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Feature: Research, Biology, and Management of Sharks and Grenadiers

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Apr-May-June 2008
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man with grenadier
An underwater video photograph taken from the ROV Jason II of what are believed to be two giant grenadier at a depth of 1,203 m in the Aleutian Islands. Photo by Doris Alcorn.

SHARKS AND GRENADIERS IN ALASKA are two taxonomically unrelated groups of fishes that are interconnected by management and ecological commonalities. Although neither group is targeted by commercial fisheries in Alaska, both types of fishes are incidentally caught in considerable numbers in both longline and trawl fisheries.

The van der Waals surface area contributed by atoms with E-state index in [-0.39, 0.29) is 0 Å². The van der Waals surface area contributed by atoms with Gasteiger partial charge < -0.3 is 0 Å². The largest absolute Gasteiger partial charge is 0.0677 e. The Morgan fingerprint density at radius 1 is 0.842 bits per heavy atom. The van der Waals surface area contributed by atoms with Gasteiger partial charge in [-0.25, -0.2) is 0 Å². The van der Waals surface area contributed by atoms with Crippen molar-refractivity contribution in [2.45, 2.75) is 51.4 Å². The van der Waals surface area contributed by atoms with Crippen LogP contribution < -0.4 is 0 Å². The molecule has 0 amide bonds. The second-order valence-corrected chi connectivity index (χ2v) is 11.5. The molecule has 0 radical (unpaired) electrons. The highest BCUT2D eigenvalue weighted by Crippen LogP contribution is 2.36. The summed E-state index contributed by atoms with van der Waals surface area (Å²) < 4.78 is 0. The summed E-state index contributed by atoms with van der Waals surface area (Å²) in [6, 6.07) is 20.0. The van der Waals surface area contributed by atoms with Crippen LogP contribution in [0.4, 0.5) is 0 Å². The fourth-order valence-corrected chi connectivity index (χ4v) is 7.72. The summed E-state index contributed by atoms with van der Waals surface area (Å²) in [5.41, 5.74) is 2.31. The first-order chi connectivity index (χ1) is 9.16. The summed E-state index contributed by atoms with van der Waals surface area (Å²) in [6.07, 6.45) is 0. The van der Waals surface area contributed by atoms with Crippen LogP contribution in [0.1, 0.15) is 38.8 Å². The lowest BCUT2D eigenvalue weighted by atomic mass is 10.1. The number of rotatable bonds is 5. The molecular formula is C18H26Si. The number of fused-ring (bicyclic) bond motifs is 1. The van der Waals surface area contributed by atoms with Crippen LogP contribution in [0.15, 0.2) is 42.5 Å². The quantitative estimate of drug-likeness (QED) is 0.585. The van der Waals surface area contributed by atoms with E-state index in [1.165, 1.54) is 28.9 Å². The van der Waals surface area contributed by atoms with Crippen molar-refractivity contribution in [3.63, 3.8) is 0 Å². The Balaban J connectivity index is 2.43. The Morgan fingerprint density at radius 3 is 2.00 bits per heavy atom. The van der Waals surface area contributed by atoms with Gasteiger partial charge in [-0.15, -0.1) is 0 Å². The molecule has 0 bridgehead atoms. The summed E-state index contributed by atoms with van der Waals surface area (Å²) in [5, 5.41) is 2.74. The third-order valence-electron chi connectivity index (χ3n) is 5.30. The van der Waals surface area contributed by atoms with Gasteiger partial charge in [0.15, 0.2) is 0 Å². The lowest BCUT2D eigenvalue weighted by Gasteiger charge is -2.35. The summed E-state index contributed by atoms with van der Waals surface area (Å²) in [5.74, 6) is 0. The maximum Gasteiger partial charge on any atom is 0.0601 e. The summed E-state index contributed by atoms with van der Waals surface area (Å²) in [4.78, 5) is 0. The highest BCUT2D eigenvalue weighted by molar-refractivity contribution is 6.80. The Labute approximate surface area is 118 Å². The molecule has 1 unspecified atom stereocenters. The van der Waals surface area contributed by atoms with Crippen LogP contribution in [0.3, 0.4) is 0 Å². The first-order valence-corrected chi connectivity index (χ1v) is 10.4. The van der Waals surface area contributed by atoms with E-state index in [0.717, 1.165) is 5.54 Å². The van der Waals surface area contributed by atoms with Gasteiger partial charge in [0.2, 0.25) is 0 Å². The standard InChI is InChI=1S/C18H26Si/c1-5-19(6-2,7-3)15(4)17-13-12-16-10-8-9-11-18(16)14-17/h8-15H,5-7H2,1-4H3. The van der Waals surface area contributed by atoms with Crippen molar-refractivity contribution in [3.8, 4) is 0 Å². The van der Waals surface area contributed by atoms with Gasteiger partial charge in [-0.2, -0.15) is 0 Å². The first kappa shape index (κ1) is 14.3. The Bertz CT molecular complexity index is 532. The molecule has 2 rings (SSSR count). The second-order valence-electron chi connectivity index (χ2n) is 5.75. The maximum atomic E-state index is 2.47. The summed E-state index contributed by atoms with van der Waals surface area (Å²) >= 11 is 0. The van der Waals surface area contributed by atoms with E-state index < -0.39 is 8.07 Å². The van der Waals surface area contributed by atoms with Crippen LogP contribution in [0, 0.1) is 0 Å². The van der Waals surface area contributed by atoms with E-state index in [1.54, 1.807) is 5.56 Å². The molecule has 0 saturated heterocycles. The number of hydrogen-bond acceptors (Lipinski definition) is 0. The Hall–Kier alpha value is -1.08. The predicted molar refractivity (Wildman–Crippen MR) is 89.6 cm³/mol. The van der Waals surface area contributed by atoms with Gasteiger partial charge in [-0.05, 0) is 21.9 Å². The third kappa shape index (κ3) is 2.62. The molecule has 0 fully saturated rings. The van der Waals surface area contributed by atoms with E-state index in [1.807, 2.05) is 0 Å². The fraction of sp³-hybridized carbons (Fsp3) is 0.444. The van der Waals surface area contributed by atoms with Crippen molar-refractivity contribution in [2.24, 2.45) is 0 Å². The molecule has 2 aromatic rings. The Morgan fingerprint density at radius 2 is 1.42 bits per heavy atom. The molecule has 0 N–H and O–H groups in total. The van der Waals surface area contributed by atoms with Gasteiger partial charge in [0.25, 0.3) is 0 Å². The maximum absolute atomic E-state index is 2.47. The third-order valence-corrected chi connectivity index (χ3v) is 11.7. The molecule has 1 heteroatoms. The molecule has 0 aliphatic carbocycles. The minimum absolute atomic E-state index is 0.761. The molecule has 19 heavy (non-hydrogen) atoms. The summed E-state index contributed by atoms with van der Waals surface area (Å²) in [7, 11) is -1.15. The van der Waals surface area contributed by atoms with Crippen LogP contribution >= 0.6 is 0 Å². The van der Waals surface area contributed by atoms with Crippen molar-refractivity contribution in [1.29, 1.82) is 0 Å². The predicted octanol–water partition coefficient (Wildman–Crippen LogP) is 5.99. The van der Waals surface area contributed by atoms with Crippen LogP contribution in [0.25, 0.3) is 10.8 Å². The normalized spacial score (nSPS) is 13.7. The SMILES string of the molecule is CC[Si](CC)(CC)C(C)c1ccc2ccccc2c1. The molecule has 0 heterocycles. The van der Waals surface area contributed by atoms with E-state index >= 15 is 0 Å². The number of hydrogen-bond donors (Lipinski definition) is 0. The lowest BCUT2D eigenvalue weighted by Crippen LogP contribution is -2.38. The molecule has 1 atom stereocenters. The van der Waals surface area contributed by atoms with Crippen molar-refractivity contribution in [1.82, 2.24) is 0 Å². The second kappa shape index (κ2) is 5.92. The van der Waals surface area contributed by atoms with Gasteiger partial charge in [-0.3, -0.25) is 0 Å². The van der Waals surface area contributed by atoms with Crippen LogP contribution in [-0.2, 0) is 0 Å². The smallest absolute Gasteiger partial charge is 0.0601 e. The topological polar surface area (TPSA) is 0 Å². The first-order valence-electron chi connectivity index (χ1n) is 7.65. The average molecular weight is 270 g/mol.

Recently, there has been increased interest in these species because of their ecological importance: grenadiers are the most abundant fish at surveyed depths on the continental slope, and sharks are predators at the top of the food chain. The increased interest has also been sparked by these species’ potential susceptibility to overfishing due to their slow growth and late maturity. The following article summarizes the biology and management of sharks and grenadiers in Alaska and discusses current shark and grenadier research conducted by scientists at the Alaska Fisheries Science Center’s (AFSC) Auke Bay Laboratories (ABL).

Read the complete article: pdf; 656KB>>>

 


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